Whether it’s collecting yak to drive through the yakwash, hopping in a gyrocopter to bombard your enemies below or defeating your mirror image to prove your worth to a giant talking wolf, there’s just as much to enjoy about Mists Of Pandaria as there is to dismiss.
Best of all are the dungeons, which are as varied as they are entertaining. Stormstout Brewery, the earliest of the bunch, highlights Blizzard’s ability at injecting humour into its dungeons, while Mogu’shan Palace proves it can craft interesting boss battles.
There are other changes, of course. The Monk class is a jack-of-all-trades and yet a master of all. Already it's being called out as overpowered, perhaps even more so than Death Knights, which doesn’t bode well for the inevitable nerfing.
But they’re still a fun class to play as, acting in many ways like a hybrid between classic warrior and rogue styles of play. And the animation is so silky smooth it is hard not to enjoy battling through to 90.
There's plenty of different locales. It might not look like much, but The Jade Forest is one of the more colourful.
The reworked talent system isn’t very good though, we’ll say that outright. Maybe it’s our aged-minds resisting change, but the simplicity of the system seems like an unnecessary attempt to streamline World Of Warcraft further.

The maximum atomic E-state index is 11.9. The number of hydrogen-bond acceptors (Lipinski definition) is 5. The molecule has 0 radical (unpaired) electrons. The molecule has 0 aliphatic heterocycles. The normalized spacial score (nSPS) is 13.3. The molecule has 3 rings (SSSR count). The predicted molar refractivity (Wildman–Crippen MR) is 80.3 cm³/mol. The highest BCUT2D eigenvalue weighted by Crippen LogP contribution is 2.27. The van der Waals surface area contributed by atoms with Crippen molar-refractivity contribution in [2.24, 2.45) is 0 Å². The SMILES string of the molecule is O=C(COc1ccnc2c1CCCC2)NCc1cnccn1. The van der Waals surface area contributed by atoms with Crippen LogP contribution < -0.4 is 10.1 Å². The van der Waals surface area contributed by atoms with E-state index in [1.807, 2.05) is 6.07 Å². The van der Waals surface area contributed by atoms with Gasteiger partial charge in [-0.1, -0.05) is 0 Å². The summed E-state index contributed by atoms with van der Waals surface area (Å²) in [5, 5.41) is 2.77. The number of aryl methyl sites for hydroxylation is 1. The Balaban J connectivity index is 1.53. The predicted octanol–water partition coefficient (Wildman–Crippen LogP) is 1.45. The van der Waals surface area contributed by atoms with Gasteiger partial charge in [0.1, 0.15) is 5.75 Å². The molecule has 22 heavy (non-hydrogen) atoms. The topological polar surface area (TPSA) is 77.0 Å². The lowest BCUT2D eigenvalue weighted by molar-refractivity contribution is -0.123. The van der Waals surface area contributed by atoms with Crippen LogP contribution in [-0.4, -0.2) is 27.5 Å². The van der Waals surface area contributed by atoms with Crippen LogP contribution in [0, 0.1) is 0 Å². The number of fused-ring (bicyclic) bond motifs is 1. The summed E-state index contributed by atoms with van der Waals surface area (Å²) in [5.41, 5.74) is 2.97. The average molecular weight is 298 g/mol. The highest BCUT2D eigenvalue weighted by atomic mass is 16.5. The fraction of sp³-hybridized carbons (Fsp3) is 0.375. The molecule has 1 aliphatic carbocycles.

By having only one ability to choose every 15 levels the wait seems a little unfair, especially since it doesn’t really offer any more personal control over character development – as Blizzard had explained it – than the old system.
And this is kind of testament to World Of Warcraft as a whole. It’s very much an MMO of its time that, for all its flaws and incessant grinding, had something of a personality to it.
It was Warcraft 3 in third-person, tying into the story of the Scourge and the undead plague with real depth. The more expansion packs we see, the further from the original vision World Of Warcraft becomes.
That, in itself, has both negative and positive connotations. Yes it improves the game with every new release, but that original vision becomes more and more diluted.
With Mists Of Pandaria the content is fantastic; a healthy blend of new and old with many of the improvements and changes that World Of Warcraft desperately needs.
But on the other hand Mists Of Pandaria feels restricted by the mechanics that tie it all together. As more and more elements are brought in, those classic mechanics start to feel older.
The Pandaren are a unique race, and bring that over into the quests of Mists Of Pandaria.
There are elements that are new – pet battles, inventive quests, Pandaria as a whole – and all of it is really well done, but the sad truth is that it still feels as though concessions have been made to make them work in an archaic system.
If anyone has the quality to reinvent its own MMO all over again it’s Blizzard and, as great as Mists Of Pandaria is, it doesn’t change enough to bring back all those fans who once adored the World Of Warcraft.
Which brings us right back to the original conundrum: is this a good expansion pack or a prolonging of World Of Warcraft?
Ultimately, if you still enjoy WoW - and why shouldn't you, it's still a very well made MMO - then this is a certain upgrade for you.
But if you have since moved on, perhaps to Guild Wars 2 or The Secret World, then Mists Of Pandaria does not offer enough new to rectify those complaints you had when you left.